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'This is one of the sparest, most elegant spy vels I have come across in a long time ...Written in glistening prose - with t a word wasted - it proves Steinhauer truly is John le Carre's rightful heir.' Daily Mail Celia used to lie for a living. Henry still does. Can they ever trust each other? Six years ago, Henry and Celia were lovers and colleagues, working for the CIA station in Vienna, until terrorists hijacked a plane at the airport. A rescue attempt, staged from the inside, went terribly wrong. Everyone on board was killed. That night has continued to haunt all of those involved; for Henry and Celia, it brought to an end their relationship. Celia decided she'd had eugh; she left the agency, married and had children, and is w living an ordinary life in the Californian suburbs. Henry is still a CIA analyst, and has travelled to the US to see her one more time, to relive the past, maybe, or to put it behind him once and for all. But neither of them can forget that question: had their agent been compromised, and how? And each of them also wonders what role their lunch companion might have played in the way things unfolded...All the Old Knives is Olen Steinhauer's most intense, most thrilling and most unsettling vel to date - from the New York Times bestselling author deemed by many to be John le Carre's heir apparent.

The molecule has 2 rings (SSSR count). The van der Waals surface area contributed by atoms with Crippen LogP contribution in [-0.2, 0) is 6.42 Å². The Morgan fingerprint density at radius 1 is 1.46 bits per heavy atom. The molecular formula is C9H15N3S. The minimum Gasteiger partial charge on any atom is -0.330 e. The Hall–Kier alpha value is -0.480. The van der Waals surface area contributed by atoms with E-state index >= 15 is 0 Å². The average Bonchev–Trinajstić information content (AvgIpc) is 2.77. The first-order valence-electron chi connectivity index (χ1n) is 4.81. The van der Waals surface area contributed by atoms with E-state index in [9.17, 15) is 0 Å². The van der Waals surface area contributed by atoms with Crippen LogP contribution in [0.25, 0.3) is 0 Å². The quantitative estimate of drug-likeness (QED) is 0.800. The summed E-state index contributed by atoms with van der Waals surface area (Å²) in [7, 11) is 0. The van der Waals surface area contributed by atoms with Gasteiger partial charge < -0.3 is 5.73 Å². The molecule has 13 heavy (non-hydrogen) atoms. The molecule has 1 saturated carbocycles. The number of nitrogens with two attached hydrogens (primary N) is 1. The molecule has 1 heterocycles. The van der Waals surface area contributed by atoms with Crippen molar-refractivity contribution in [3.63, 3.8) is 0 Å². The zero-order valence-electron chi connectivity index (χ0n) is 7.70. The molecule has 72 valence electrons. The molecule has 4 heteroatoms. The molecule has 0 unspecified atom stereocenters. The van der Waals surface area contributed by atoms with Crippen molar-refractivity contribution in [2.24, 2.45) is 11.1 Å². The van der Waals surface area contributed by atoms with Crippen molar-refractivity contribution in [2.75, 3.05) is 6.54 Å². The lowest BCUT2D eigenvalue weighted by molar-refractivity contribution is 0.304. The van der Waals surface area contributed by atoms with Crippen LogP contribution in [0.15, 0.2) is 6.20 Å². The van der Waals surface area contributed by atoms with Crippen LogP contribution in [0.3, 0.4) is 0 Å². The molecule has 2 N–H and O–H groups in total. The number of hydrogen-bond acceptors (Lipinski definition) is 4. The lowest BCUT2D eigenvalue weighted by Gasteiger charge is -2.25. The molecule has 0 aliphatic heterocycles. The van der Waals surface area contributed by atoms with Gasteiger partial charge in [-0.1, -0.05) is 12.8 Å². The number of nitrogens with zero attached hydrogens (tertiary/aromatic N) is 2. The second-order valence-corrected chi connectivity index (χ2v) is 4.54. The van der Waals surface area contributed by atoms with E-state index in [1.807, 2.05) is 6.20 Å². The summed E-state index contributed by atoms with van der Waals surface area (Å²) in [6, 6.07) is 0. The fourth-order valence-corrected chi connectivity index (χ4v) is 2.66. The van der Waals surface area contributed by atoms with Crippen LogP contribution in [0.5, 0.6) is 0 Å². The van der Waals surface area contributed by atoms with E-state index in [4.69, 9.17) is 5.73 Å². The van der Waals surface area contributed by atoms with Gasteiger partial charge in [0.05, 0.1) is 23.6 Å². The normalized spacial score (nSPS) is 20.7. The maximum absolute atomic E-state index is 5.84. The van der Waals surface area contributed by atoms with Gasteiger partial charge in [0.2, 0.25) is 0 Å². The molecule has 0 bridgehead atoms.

Olen Steinhauer is the New York Times bestselling author of nine previous novels, most recently The Cairo Affair. He lives with his family in New York and Budapest. Praise for The Cairo Affair 'Stunning ... It has become de rigeur to compare Steinhauer to le Carre, but it's nearly time to pass the torch: for the next generation, it's Steinhauer who will become the standard by which others are measured' Booklist 'Elaborate, sophisticated...A long, twisty road full of cleverly placed potholes and unexpected turns...Mr. Steinhauer draws his spies as flesh-and-blood characters' Janet Maslin, New York Times Praise for The Tourist series: 'Not since le Carre has a writer so vividly evoked the multilayered, multifaceted, deeply paranoid world of espionage, in which identities and allegiances are malleable and ever shifting, the mirrors of loyalty and betrayal reflecting one another to infinity. In this intensely clever, sometimes baffling book, it's never quite clear who is manipulating whom, and which side is up' New York Times Book Review Stunning ... Readers are irresistibly drawn into Weaver's dogged struggle to unravel a complicated game of cat and mouse...Steinhauer is at the top of his game-but when isn't he?' USA Today 'Here's the best spy novel I've ever read that wasn't written by John le Carre' Stephen King, Entertainment Weekly 'The kind of thing le Carre might have written if he knew then what we know now' Lee Child on The Tourist